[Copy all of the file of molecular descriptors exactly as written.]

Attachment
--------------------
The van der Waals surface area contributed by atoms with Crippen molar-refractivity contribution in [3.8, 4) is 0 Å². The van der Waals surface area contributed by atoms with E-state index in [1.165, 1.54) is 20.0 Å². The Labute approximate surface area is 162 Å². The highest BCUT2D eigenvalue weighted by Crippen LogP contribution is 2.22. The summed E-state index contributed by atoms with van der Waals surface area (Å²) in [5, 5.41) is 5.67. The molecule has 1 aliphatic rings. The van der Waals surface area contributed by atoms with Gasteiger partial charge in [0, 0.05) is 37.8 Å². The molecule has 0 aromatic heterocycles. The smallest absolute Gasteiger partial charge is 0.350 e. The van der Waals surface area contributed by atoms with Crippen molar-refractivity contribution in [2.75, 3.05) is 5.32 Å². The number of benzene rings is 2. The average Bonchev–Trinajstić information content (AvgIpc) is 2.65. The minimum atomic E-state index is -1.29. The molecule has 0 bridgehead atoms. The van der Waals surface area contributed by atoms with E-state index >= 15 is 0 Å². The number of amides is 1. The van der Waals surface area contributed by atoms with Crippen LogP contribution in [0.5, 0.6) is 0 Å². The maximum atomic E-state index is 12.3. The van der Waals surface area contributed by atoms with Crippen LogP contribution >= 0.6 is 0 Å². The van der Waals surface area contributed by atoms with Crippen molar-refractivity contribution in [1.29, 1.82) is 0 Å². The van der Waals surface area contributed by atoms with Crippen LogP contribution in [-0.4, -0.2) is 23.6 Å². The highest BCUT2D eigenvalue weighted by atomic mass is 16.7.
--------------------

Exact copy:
The van der Waals surface area contributed by atoms with Crippen molar-refractivity contribution in [3.8, 4) is 0 Å². The van der Waals surface area contributed by atoms with E-state index in [1.165, 1.54) is 20.0 Å². The Labute approximate surface area is 162 Å². The highest BCUT2D eigenvalue weighted by Crippen LogP contribution is 2.22. The summed E-state index contributed by atoms with van der Waals surface area (Å²) in [5, 5.41) is 5.67. The molecule has 1 aliphatic rings. The van der Waals surface area contributed by atoms with Gasteiger partial charge in [0, 0.05) is 37.8 Å². The molecule has 0 aromatic heterocycles. The smallest absolute Gasteiger partial charge is 0.350 e. The van der Waals surface area contributed by atoms with Crippen molar-refractivity contribution in [2.75, 3.05) is 5.32 Å². The number of benzene rings is 2. The average Bonchev–Trinajstić information content (AvgIpc) is 2.65. The minimum atomic E-state index is -1.29. The molecule has 0 bridgehead atoms. The van der Waals surface area contributed by atoms with E-state index >= 15 is 0 Å². The number of amides is 1. The van der Waals surface area contributed by atoms with Crippen LogP contribution in [0.5, 0.6) is 0 Å². The maximum atomic E-state index is 12.3. The van der Waals surface area contributed by atoms with Crippen LogP contribution >= 0.6 is 0 Å². The van der Waals surface area contributed by atoms with Crippen molar-refractivity contribution in [1.29, 1.82) is 0 Å². The van der Waals surface area contributed by atoms with Crippen LogP contribution in [-0.4, -0.2) is 23.6 Å². The highest BCUT2D eigenvalue weighted by atomic mass is 16.7.